perfect synonyms--chamber pot

Wilson Gray hwgray at GMAIL.COM
Sat Jul 11 18:48:52 UTC 2009

I remember "slopjar" from my childhood and youth, too. In the warm
seasons, they were a convenience, since we were fortunate that our
indoor plumbing was actually connected to the town's mains. (Other
black people had indoor plumbing, but, because the town somehow never
got around to connecting it to the mains, they had to use wells,
springs, slopjars, and privies *the year around*.) In the cold months,
they were a necessity, since water and sewage had to be turned off by
the householder at the first frost, lest the piping freeze and burst.
Instead of having basements, black people's houses stood on brick -
middle-class - or wooden - everyone else - pilings, so that
under-house piping was exposed to below-freezing temperatures. We drew
water from our back-porch well during the cold months.

Segregation was so rigidly enforced that I can't even hazard a WAG as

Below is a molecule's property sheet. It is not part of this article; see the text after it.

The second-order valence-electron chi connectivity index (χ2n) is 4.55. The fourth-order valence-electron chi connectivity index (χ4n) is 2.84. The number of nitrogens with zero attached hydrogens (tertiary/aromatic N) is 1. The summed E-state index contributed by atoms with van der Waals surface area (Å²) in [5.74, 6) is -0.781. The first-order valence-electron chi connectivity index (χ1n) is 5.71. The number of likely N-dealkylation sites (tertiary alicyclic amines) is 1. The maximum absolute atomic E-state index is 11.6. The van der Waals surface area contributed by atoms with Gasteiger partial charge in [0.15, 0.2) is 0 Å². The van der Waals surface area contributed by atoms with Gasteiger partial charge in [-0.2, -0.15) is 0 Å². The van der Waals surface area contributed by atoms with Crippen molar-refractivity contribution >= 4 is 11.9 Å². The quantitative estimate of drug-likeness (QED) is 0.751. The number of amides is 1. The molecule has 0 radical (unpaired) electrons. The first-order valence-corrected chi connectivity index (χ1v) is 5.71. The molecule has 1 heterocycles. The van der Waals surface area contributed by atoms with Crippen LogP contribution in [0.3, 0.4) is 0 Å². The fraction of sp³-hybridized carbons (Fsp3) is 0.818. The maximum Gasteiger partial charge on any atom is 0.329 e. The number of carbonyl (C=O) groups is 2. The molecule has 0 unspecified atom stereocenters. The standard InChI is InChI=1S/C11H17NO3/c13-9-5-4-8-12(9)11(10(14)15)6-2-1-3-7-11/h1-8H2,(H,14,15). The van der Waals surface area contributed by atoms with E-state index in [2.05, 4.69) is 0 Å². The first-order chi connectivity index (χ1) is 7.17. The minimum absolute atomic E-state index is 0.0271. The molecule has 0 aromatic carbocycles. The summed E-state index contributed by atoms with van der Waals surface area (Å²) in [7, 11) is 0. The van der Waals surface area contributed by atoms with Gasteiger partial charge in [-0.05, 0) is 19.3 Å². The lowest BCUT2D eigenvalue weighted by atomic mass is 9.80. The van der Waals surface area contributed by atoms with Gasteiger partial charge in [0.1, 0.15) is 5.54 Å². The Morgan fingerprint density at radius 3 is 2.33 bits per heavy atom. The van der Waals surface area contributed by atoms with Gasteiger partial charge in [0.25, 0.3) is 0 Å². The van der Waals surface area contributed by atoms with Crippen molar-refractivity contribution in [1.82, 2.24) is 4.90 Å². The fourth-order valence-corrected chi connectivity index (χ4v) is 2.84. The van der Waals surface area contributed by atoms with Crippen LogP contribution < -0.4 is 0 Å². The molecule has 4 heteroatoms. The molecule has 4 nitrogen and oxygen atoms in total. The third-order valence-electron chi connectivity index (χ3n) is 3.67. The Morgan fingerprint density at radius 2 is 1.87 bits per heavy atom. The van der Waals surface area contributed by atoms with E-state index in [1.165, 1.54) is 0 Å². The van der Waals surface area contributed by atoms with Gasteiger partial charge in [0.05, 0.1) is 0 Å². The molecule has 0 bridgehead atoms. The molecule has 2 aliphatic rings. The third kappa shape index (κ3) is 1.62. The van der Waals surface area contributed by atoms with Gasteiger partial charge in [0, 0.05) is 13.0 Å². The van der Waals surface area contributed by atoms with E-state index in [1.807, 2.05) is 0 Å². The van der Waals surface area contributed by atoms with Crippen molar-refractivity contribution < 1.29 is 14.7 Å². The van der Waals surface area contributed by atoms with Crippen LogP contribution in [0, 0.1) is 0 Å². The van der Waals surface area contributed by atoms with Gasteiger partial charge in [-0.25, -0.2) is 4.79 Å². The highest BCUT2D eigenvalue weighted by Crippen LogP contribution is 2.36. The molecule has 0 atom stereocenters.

to how local white people lived, whatever their social class. You
know, there wasn't even mail delivery of any kind, except for "airmail
special," in the colored part of town. I'd forgotten about that.


On Sat, Jul 11, 2009 at 6:44 AM, Margaret Lee<mlee303 at> wrote:
> ---------------------- Information from the mail header -----------------------
> Sender: Â  Â  Â  American Dialect Society <ADS-L at LISTSERV.UGA.EDU>
> Poster: Â  Â  Â  Margaret Lee <mlee303 at YAHOO.COM>
> Subject: Â  Â  Â Re: perfect synonyms--chamber pot
> -------------------------------------------------------------------------------
> Since 'slapjack' can mean chamber pot, I remember such a container being ca=
> lled a 'slop jar' in my childhood. Can this be a variation of 'slapjack'?
> =A0
> --Margaret Lee
> ________________________________________
> --- On Fri, 7/10/09, Jonathan Lighter <wuxxmupp2000 at GMAIL.COM> wrote:
> From: Jonathan Lighter <wuxxmupp2000 at GMAIL.COM>
> Subject: perfect synonyms
> Date: Friday, July 10, 2009, 3:50 PM
> I can now reveal two comparably synonymous English words. They are
> so mundane, however, that no one will be impressed.
> The envelope please:
> "Flapjack" and "slapjack."
> Objection: whereas "gorse" and "furze" have the virtue of always meaning
> each other, "slapjack" can also mean "chamberpot."=A0 At least that's what =
> the
> late Fred Cassidy told me many years ago.
> Gorse/furze, flapjack/slapjack.=A0 I guess it's...a toss-up.
> JL
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